It seems to me the real function of a license plate frame is to advertise for the dealer where the car was purchased, or where the owner went to college.
The dealer where I bought my last vehicle put the plate in cheap plastic frame. It broke a couple of years later when I was putting on a new license plate, so I threw the frame away.
I remember the Tennessee license plates back in the early 1950s. The plate was in the shape of the state and no frame would fit the license plate.

I need a license plate frame like I need tap-dance lessons. Do you know which type of frame looks best?
None. Know why? Frames are stupid.

Whenever I get a new(er) car I always go directly to the stainless steel fastener section of a hardware store and but S.S screws for the license plate. I put the plate on and Voila!

But, f you want to sell license plate frames, or anything, make it “green” or “healthy” (I hate that improper use of the word. It should be “healthful.”)

Make the frame out of anything recycled, neck-ties, Girl Scout Cookies boxes, beer cans, old tires, etcetera…

Or… make them gluten-free and low in calories and trans fat, and put in a little salmon and kale.

You could also resort to that “shaming” thing. Just have some of the purchase price go to save some kind of endangered animals or starving people or out of work celebrities.

Voila! You’ve got yourself a winner! :wink:


Only thing I would add to is to include the line- no animals were harmed in the fabrication of this frame…

Huh? I’d say the opposite. More and more are parking on the street. Cities are getting more crowded, parking spots are very costly.

I park on the street in Boston, in a residence spot, and there are about 5 cars with residence stickers for every spot. Which leads to tight parking, and driving around the block many times.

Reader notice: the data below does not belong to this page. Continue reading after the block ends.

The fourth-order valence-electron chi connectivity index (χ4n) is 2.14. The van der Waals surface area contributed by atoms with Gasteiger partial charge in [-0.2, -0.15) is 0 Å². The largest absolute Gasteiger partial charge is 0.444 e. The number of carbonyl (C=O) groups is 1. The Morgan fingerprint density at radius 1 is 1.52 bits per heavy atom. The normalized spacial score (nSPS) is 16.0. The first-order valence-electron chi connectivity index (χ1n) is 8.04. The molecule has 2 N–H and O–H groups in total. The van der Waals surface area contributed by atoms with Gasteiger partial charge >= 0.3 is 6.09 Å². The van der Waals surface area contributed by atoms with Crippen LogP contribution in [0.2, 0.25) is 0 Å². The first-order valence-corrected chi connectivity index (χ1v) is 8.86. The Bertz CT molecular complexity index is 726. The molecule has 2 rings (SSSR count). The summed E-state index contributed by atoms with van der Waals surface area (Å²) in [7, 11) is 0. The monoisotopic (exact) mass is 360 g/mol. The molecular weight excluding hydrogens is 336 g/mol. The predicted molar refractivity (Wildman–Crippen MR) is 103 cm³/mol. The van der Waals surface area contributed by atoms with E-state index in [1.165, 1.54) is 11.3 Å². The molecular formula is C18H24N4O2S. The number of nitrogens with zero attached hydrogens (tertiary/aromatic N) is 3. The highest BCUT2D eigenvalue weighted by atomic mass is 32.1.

Yes, cities are getting more crowded, but urban young adults are the folks who are LEAST likely to actually own a car. Uber, Lyft, taxis, or car rentals are often the only car-based transportation for those younger folks. Yes, street parking is at a premium in cities, but it would be even more scarce if the younger urban folks were still car-oriented.

Those of us who live in rural or suburban environments park in our own driveways or garages, and when we go to shop, or to dine, or to visit a museum or a park, we can almost always avail ourselves of a space in a parking lot. Years ago, I was an ace when it came to parallel parking. Nowadays, on the rare occasions when I have to park on the street, my skills are nowhere near as good as they were years ago when I had to do parallel parking on a regular basis.

Good point. I am good at parallel parking, fitting into spaces with inches of clearance… Before the advent of rear view cameras, I used the park by the well known sound method: back up till you hear your bumper hit the car behind, them crank the wheel and go forward till you hear your bumper hit the car in front, etc. After all, they are called “bumpers” for a reason.

But even without that method, I still wind up with lots of scratches and dents on my bumpers…

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Yes, they need a super major upgrade. Been the same for the last 100 years

Gold plated comes to mind

Not more than $1000. What if my state does not require a front plate? Do I still have to purchase 2?

On second thought…forget it. I like my cheap plastic frames just fine.